A family is mourning the loss of a five-year-old boy who died of Covid-19 amid rising cases largely due to the Delta variant in the US.
The family of Wyatt Gibson, 5, thought he had food poisoning when he had no appetite, was vomiting and was a little lethargic.
"He’d barely had more than the sniffle or two as prior illnesses go," his grandmother Andrea Mitchell said in a statement according to The Atlanta Journal-Constitution.
His grandmother said the boy then developed a white tongue and was rushed to hospital.
Wyatt, from the US state of Georgia, was confirmed to have Covid-19 and strep and staph infections and on July 16, the healthy child with no underlying health conditions died of a "massive stroke".
The Atlanta Journal-Constitution reported Wyatt's father, Wes Gilbert, and his infant sister, Alyssa, also tested positive for Covid-19.
Dad's tragic tribute to boy
On Facebook, Mr Gilbert described his son as his "best friend" and "little helper".
"Wyatt was nothing joy and happiness," he wrote.
"We loved having fun and going on adventures together. He loved his momma and his sister so very much, and he was always looking for ways to help."
He said Wyatt enjoyed playing outside, horses and building things and he would always wave at people at the grocery store, knowing it would make their day.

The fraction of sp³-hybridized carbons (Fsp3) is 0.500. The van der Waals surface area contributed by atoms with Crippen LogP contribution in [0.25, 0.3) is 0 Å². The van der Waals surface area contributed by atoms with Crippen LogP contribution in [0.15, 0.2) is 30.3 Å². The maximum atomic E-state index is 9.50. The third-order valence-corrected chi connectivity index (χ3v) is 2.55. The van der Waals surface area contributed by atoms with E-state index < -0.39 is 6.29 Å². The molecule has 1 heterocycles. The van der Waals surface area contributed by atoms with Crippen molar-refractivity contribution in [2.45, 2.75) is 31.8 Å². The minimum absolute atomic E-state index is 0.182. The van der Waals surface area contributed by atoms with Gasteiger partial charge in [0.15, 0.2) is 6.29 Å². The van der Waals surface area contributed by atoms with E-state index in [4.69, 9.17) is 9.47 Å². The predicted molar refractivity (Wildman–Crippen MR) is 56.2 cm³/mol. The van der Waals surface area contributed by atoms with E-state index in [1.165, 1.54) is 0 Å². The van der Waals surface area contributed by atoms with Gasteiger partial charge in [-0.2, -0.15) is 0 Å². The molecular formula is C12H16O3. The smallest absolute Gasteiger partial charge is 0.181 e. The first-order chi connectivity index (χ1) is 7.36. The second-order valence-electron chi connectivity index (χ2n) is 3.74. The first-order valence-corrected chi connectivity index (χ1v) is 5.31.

“He brought love and joy to everybody he ever met,” his mother Alexis Gibson told The Atlanta Journal-Constitution.
“I don’t know how I will be able to go anywhere anymore because everybody knew Wyatt.”
A GoFundMe has been set up to raise money for the Gibson family, and $36,955 (A$50,040) has been raised so far.
"I am raising money for the Gibson family, to help with medical bills, funeral costs, and to just get through the worst nightmare of any parent," Amanda Summey said on behalf of the family.
"They lost their five-year-old son to Covid."
Covid cases surge in the US
In the US, Covid-19 cases in the last two weeks have nearly tripled.
White House officials said on Thursday hospitals are running out of space because of the Delta variant, which is “spreading with incredible efficiency".
The seven-day rolling average for daily new cases rose over the past two weeks to more than 37,000 on Tuesday, up from less than 13,700 on July 6, according to data from Johns Hopkins University.
Health officials blame the Delta variant and slowing vaccination rates.
“Our staff, they are frustrated,” said Chad Neilsen, director of infection prevention at UF Health Jacksonville in Florida.
“They are tired. They are thinking this is déjà vu all over again, and there is some anger because we know that this is a largely preventable situation, and people are not taking advantage of the vaccine.”
The Delta variant, which originated in India, now accounts for an estimated 83 per cent of coronavirus samples genetically identified in the US.
Dr Rochelle Walensky, the director of the Centres for Disease Control and Prevention, said the variant was “one of the most infectious respiratory viruses we know of”.
“We are yet at another pivotal moment in this pandemic,” she warned.
“We need to come together as one nation.”
The US has had over 34 million Covid-19 cases since the start of the pandemic and still has more deaths than any other country with over 610,000, Johns Hopkins data shows.
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